Friday, March 09, 2007
Okay, having got over the fact that even people who 'only draw for a living' can long to do something else, I have another tip for those of you who get bored cartooning; change pens.
I was almost single-handedly resposible for the influx of Faber Castell-Pitt brush pens into the UK (see the cartoon fiend blog) Before he died, my chum, the cartoonist Chris Paterson, used to send me the things from Florida because you just couldn't get them over here. Then cartoonist Tim Harries found a place in Walses that sold them and then I managed to find a couple of online sources, so I bought a hundred, and then a hundred more.
You don't need to be eagle-eyed to spot the difference between the cartoons I have drawn for Prospect Magazine over the years, and those I drew for Punch Magazine back in the 1980s. The lines on the newer cartoons are very, very, thick, and the Punch cartoon lines are spidery-thin. Most, if not all, of the Prospect drawings were drawn with a brush pen, but the early stuff was drawn using Indian ink and a dip pen with a Crowquill nib (those things stuck you in the thumb every time).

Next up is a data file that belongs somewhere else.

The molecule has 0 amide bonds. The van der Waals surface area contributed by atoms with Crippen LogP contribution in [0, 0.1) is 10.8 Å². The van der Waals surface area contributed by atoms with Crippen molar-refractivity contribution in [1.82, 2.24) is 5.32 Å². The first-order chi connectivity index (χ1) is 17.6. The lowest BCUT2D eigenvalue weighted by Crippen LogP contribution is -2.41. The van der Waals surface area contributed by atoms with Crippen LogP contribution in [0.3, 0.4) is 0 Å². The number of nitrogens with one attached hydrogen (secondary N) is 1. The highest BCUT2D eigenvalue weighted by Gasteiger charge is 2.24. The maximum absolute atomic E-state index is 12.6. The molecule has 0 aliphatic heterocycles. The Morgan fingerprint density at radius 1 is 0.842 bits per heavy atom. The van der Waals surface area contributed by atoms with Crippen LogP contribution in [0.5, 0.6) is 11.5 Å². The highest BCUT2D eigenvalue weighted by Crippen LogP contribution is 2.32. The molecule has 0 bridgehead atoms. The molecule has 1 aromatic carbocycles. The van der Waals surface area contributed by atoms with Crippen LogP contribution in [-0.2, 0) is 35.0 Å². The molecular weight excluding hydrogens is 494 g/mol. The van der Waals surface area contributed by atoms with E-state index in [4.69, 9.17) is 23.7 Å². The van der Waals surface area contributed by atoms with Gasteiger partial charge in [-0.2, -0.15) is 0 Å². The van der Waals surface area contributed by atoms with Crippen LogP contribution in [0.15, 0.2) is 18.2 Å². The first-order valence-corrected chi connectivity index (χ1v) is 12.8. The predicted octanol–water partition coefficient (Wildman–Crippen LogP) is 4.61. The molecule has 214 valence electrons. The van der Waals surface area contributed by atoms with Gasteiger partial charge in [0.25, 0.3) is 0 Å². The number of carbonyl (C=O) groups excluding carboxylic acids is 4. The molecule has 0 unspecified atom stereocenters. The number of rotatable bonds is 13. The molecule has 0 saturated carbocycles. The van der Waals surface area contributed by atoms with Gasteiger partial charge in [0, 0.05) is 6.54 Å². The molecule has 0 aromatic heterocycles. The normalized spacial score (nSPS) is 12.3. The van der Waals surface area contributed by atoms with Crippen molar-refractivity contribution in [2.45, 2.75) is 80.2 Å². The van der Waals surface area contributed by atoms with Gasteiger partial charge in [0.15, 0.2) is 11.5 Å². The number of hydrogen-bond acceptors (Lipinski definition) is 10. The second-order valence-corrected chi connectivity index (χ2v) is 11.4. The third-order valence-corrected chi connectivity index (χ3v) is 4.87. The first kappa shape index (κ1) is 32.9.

So, recently, I've been using a nib again and I'm quite liking the drawings I'm producing. Incidentally, like a lot of other people out there I can't see what I've drawn, properly, unless it's reflected back at me. I used a mirror to look at the things years ago, but seeing them on a programme like Photoshop, or on a web page works just as well now. Anyway, I've been drawing things like my comic strip, which has now been in development for about 15 years, with a dip pen using a variety of Manga nibs; Saji-pen, G-pen and Maru-pen, because I really wasn't happy with the way it looked using a brush pen.
I must say it has, metaphorically, put quite a spring in my step and I am already drawing cartoons that have to be over in the US this month, using my nibs. On the strip front, I'm really quite pleased with the way it's looking, and having finally managed to reach a compromise with myself about public/private art, I'm getting to the stage where I can say I'm happy with the whole thing. So much so that I'm even colouring it.